[Funding alert] Aye Finance raises Rs 125 Cr from Germany-based Invest in Vision
Gurugram-based fintech startup Aye Finance announced on Monday that it has raised over Rs 125 crore in debt from Germany-based impact investor, Invest in Vision.
Founded by Edda Schröder in 2006, Invest in Vision specialises in investments in sustainable agriculture, social enterprises, and social impact lending (social bonds, for example, in the areas of healthcare, education, social housing).
The funding round came in within a week of the company raising Rs 210 crore from CapitalG, Alphabet’s independent growth fund, with participation from Aye’s existing investors LGT Lightstone, Falcon Edge Capital, A91 Partners, and MAJ Invest.
According to a statement released by the company, Aye Finance will be utilising the freshly raised funds to lend to the micro enterprise sector and to facilitate job creation and its inclusion in to the folds of organised lending.
Founded in 2014 by Sanjay Sharma and Vikram Jetley, Aye Finance claims to have disbursed over Rs 3,000 crore to over two hundred thousand micro enterprises in India so far. It has created a technically enabled process that builds credit insights through a variety of available business, supply chain, and predictive AI driven data models to offer a line of credit to these bottom of the pyramid businesses and power their growth.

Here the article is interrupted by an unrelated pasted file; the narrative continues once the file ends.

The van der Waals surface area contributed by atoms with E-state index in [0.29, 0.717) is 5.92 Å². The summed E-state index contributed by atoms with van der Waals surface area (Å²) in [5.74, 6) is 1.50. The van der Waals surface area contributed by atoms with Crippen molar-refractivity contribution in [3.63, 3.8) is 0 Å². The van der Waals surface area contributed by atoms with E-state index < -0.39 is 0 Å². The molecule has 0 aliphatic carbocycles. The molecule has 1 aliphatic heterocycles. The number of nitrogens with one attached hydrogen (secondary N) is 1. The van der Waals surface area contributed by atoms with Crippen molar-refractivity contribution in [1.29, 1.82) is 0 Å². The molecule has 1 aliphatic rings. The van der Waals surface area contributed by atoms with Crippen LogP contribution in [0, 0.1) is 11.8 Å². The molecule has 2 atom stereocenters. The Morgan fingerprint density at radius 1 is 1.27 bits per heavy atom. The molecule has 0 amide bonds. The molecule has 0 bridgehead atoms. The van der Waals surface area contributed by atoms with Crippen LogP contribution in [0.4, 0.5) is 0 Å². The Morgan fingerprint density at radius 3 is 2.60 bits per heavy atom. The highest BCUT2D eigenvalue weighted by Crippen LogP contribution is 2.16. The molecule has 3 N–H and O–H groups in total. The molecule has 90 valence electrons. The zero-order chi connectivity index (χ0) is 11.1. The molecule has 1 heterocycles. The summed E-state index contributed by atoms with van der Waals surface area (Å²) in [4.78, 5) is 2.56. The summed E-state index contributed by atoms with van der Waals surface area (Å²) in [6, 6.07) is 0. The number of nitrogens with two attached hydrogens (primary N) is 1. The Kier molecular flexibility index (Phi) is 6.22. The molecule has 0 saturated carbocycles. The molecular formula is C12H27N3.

Commenting on the fundraise, Sanjay Sharma, Managing Director, Aye Finance, said,
"Since our inception, we have been making affordable loans a reality for the historically credit starved micro enterprises of India. Access to adequate capital has never been more significant than in these current times of economic disruptions and we are committed to supporting these grassroots business through these trying times as well with our loan offerings. We are grateful for the support we receive from our debt partners in helping us realise our mission of creating an inclusive India."
The statement also says that Aye Finance has so far raised over Rs 690 crore in equity and over Rs 2,000 crores in debt through various debt instruments.
Edited by Megha Reddy